What wildly underfunded climate solution can achieve all of these goals simultaneously:
- Slow global warming by increasing the reflectivity of the Earth (geo-engineering)
- Reduce local temperatures in the hottest cities (adaptation)
- Reduce fossil CO2 emissions (mitigation)
- Save U.S. consumers and businesses billions of dollars in energy costs
- DReduce urban smog and hence cardio-pulmonary disease
- Create more than 100,000 jobs in two years?
The answer is a major effort to make roofs (and pavements) whiter and/or more reflective, which should be coupled with a major urban tree-planting effort. This “urban heat island mitigation” (UHIM) may well be the single most cost-effective energy and climate strategy.
[This figure is from EPA's excellent heat island website, showing how urban areas are relatively hotter where vegetation has been removed and replaced with dark, heat-absorbing roofs and pavements.]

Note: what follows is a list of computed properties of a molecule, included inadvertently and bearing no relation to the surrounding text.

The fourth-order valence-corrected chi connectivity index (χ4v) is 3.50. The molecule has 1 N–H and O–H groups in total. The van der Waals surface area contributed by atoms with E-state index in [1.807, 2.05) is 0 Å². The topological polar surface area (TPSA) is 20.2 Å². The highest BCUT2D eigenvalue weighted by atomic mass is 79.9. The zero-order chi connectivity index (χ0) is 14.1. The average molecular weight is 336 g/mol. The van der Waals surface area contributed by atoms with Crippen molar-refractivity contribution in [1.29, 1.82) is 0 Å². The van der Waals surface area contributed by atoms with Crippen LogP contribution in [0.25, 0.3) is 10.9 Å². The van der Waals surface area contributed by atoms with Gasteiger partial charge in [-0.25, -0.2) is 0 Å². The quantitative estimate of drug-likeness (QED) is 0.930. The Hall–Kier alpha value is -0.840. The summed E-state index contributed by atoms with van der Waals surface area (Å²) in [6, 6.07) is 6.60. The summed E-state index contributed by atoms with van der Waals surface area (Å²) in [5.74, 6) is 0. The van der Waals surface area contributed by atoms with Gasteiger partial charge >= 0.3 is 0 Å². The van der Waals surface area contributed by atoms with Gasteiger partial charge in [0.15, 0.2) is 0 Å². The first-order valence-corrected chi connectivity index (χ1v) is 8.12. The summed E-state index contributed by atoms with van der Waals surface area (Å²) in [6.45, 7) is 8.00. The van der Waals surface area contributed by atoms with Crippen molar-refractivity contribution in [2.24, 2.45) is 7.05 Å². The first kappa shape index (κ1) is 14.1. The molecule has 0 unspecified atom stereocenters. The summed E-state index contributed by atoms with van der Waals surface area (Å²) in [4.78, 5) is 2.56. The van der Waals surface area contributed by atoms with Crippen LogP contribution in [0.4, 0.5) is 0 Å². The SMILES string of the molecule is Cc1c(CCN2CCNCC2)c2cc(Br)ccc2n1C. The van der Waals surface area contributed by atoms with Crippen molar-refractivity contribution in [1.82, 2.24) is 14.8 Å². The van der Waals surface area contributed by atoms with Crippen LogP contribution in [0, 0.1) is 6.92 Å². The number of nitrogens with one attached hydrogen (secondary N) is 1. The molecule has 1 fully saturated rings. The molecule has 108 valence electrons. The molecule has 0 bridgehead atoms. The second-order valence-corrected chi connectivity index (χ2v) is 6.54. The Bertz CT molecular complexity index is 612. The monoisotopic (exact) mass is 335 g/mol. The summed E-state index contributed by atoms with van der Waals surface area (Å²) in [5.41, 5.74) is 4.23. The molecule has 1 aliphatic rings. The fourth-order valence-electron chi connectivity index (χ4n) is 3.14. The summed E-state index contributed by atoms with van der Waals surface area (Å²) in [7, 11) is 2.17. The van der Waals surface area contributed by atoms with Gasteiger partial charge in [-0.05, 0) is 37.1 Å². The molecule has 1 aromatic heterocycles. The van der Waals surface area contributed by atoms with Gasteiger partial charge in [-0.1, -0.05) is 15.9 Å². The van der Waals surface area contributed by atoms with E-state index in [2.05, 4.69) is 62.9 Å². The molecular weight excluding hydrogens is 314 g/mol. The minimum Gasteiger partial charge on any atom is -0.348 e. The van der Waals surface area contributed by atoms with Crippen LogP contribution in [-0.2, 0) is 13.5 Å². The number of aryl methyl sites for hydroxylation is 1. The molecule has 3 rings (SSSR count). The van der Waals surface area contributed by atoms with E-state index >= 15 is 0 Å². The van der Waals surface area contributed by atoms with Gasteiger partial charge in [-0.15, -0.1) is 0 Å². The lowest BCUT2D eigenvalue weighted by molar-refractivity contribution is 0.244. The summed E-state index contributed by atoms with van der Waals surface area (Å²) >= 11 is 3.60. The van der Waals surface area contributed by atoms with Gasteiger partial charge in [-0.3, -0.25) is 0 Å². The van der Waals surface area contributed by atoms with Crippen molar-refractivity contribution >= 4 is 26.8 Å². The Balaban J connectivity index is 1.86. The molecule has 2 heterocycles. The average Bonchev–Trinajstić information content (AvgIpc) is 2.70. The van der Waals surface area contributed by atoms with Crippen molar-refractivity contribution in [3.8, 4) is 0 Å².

UHIM will be the subject of a multipart series. Part 2 will look at a new analysis of the multi-trillion-dollar direct climatic/geo-engineering benefits of a global “cool roofs” initiative [and, no, I am still not a fan of what is commonly called geo-engineering, see here]
Part 3 will present a specific new proposal to use the economic stimulus package to jump-start the UHIM effort. A key benefit of a UHIM stimulus is that it does not require either highly-skilled labor or expensive, uncommon material. Thus, unlike many proposed elements of the stimulus package (green or otherwise), this one can be ramped up quickly.
The rest of this post is an introduction to heat islands, excerpted from a Technology Review article I coauthored, “Paint the Town White–and Green“: